Bioavailability: Getting the Most of of Baby Meals

Why bioavailability matters in baby meals

Not all of what we eat is taken in and utilized by our bodies. Only a portion of the nutrients from food can be absorbed into our bodies to be used. Bioavailability is the overall measurement of how certain nutrients in food are digested, absorbed, and distributed throughout the body [1,2,3,4]. For example, studies have shown that as little as 2% of iron from spinach is actually absorbed by the body compared to the 15 -35% of iron from meat that is absorbed [5].

Bioavailability matters for baby meals due to avoid potential nutritional deficiencies [1,4]. Babies grow fast and need a lot of nutrition and energy. However, even well-fed babies can be exposed to a risk of nutritional deficiency depending on how meals are designed.

What increases or decreases bioavailability

A lot of factors affect the level of bioavailability throughout the gastrointestinal tract. For example, proteins generally form soluble complexes with zinc, iron, and copper to increase the absorption of these minerals [3]. The products of fat digestion can increase absorption of fat-soluble A,B,E and K vitamins [3].

On the other hand, oxalate, phytate, polyphenols, and dietary fibers (found in a variety of cereals, legumes, nuts, and green vegetables) disrupt enzyme interactions and block the absorption of iron, zinc, proteins, and lipids (fats) by the body [1,3].

It’s hard to control what’s happening inside of the body, but we can certainly increase bioavailability by pairing certain foods together, or preparing food in an easy-to-absorb form.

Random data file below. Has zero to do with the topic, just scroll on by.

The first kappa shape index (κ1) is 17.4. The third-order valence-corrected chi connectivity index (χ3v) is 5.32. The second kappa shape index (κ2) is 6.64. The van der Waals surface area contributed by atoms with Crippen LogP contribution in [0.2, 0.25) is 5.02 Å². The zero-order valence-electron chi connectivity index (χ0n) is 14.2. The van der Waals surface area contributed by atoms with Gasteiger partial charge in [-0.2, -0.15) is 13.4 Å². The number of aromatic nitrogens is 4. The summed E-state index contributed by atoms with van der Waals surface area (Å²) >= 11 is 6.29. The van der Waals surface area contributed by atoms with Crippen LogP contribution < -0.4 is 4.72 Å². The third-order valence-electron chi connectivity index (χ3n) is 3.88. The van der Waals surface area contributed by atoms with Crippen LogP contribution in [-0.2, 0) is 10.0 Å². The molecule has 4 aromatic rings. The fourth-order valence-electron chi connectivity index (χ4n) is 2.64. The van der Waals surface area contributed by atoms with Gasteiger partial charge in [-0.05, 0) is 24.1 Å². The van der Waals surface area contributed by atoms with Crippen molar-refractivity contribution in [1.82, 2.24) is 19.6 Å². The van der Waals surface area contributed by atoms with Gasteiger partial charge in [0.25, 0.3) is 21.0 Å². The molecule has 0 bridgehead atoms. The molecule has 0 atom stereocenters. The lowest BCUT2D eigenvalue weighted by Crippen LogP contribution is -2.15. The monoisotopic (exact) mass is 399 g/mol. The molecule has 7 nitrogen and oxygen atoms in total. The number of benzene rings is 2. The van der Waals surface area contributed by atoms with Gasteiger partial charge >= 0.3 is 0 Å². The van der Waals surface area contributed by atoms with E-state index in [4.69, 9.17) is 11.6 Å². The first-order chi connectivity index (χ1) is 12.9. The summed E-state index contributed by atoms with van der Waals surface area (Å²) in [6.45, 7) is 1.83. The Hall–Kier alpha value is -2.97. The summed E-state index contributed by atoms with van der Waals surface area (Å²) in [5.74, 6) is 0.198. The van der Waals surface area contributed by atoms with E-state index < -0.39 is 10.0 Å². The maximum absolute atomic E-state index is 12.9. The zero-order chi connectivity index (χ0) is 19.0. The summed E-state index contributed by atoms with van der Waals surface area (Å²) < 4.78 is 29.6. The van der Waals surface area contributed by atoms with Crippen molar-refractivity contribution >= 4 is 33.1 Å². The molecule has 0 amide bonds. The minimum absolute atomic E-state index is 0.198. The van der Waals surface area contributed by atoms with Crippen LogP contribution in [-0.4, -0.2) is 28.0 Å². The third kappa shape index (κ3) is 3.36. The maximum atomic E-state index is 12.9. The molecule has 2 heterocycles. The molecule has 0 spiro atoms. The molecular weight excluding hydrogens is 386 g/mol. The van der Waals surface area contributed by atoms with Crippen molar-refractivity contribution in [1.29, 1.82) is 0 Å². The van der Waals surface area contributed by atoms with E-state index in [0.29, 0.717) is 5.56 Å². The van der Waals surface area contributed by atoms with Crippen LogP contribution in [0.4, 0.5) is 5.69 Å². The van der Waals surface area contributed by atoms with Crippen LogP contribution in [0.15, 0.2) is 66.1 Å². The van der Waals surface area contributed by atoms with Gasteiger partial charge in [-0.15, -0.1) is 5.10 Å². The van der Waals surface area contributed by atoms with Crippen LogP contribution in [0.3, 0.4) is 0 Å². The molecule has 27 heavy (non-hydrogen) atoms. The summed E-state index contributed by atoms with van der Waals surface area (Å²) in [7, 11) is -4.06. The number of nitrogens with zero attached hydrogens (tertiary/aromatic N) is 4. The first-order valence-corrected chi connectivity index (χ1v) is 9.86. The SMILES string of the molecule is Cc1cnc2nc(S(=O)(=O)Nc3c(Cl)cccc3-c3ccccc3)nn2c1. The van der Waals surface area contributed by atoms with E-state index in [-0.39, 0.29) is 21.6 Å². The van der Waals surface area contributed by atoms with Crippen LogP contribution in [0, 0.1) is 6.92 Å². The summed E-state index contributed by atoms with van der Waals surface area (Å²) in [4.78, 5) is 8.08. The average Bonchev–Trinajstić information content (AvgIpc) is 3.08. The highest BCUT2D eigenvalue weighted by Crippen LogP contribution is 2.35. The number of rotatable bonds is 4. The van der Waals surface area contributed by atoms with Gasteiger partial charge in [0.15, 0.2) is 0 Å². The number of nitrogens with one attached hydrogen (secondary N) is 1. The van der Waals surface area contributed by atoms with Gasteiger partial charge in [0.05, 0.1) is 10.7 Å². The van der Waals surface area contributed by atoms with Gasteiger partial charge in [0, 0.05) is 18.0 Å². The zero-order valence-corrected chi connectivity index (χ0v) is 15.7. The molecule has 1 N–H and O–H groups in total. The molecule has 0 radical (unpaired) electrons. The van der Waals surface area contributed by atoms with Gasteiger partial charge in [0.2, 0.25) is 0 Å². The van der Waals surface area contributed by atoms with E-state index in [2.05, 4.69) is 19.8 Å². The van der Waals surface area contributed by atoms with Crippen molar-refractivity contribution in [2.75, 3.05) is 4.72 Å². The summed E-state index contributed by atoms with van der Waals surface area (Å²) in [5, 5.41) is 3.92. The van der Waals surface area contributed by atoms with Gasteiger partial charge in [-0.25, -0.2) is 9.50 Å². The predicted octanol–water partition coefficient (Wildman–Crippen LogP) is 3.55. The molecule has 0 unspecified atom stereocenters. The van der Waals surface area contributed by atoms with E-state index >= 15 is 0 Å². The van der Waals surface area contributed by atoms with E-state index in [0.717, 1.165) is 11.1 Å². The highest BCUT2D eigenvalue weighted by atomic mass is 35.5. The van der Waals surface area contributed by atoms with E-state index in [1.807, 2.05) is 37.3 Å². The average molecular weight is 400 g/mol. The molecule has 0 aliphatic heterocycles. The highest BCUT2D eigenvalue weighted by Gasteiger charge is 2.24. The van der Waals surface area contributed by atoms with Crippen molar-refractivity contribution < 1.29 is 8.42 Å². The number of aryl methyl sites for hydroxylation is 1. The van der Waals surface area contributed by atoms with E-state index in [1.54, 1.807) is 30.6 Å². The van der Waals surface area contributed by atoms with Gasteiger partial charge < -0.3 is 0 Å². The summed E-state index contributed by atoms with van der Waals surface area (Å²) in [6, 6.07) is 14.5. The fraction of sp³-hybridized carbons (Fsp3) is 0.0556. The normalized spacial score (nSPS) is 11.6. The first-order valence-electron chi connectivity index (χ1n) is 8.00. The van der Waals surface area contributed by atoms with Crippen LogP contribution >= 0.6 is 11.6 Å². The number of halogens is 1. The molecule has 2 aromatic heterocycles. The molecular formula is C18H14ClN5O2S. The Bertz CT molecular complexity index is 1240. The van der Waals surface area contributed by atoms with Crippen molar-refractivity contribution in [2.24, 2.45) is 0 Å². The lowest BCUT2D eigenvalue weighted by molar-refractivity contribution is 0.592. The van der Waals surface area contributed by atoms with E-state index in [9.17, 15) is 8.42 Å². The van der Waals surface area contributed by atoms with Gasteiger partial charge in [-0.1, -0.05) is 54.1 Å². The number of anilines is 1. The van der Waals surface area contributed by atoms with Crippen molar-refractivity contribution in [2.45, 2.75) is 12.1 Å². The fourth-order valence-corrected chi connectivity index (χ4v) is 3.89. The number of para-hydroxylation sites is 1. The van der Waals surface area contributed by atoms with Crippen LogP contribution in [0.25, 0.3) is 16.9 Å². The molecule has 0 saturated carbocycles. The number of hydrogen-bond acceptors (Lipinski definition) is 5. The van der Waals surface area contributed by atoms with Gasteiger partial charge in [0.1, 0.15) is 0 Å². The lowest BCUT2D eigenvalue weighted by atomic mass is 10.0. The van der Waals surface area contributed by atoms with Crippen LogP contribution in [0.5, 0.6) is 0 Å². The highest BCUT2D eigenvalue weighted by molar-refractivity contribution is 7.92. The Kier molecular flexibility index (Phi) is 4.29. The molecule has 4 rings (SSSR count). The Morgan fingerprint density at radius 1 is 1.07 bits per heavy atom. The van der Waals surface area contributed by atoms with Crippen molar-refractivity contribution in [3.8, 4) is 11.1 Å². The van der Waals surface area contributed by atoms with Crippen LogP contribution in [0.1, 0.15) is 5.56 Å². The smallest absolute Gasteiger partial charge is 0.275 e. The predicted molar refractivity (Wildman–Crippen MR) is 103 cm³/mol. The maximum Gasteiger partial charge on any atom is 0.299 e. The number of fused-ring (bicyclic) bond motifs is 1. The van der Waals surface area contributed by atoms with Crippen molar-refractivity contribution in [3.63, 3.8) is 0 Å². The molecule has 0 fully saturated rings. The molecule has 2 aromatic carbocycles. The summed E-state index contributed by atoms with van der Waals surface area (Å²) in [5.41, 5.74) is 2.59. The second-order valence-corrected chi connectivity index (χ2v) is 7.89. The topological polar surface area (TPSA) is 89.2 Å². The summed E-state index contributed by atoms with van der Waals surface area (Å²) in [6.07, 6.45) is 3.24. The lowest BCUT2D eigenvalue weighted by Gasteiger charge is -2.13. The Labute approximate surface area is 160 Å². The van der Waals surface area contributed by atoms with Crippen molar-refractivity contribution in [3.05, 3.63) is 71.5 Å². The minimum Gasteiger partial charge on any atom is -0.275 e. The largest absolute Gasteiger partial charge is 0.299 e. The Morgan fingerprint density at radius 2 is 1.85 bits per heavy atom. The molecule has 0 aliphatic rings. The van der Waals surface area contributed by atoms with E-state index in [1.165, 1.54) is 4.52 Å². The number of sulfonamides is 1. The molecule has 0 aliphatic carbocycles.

Increase bioavailability with spices and acids

Spices are common flavor and taste enhancers added to food, but they are also are absorption enhancers in the intestine.

  • Spice molecules, such as capsaicin (red pepper), piperine (black pepper), gingerol and gingerone (ginger), alter the lining of the intestines to open up their permeability [1]. This increases the absorption of iron, zinc, calcium, and B-carotene (Vitamin A precursor) by significant percentages (10-150%) [1].
  • Garlic and onions both increase the absorption of iron and zinc when they are cooked with grains [1]
  • Acids in citrus foods and fermented milk products increase b-carotene, zinc, and iron absorption through the formation of soluble complexes in the gut [1,3]. The addition of lime juice to grains can have a significant impact on a meal's nutritional value in terms of iron and zinc [1,3].  

Increase bioavailability by cooking

Cooking in general can help your baby absorb more nutrients for his/her growth.

  • Heat processing, such as microwave and pressure cooking, generally increases a food’s digestibility by loosening up the food matrix, and freeing up certain nutrients for absorption. Heating also reduces chemicals like phytate, which lower nutrient absorption [1,2].
  • Mechanical Processing, like cutting, blending, and milling can work in a similar fashion to heat processing. Certain nutrients are released from the food structure and more easily processed, while others are destroyed before ingestion [1,2].
  • Soaking works similarly, as water soluble nutrients and phytates are leached out, leaving iron and zinc more available for absorption [1,2]. For example, pre-soaking chickpeas and lentils overnight before cooking increases their bioavailability. 


  1. Platel K, Srinivasan K. "Bioavailability of Micronutrients from Plant Foods: An Update." Critical Reviews in Food Science and Nutrition 56, no. 10 (2015): 1608-619. doi:10.1080/10408398.2013.781011.
  2. Hotz C, Gibson RS. "Traditional food-processing and preparation practices to enhance the bioavailability of micronutrients in plant-based diets." The Journal of nutrition 137, no. 4 (2007): 1097-1100.
  3. Gibson RS, Perlas L, Hotz C. "Improving the bioavailability of nutrients in plant foods at the household level." Proceedings of the Nutrition Society 65, no. 02 (2006): 160-68. doi:10.1079/pns2006489.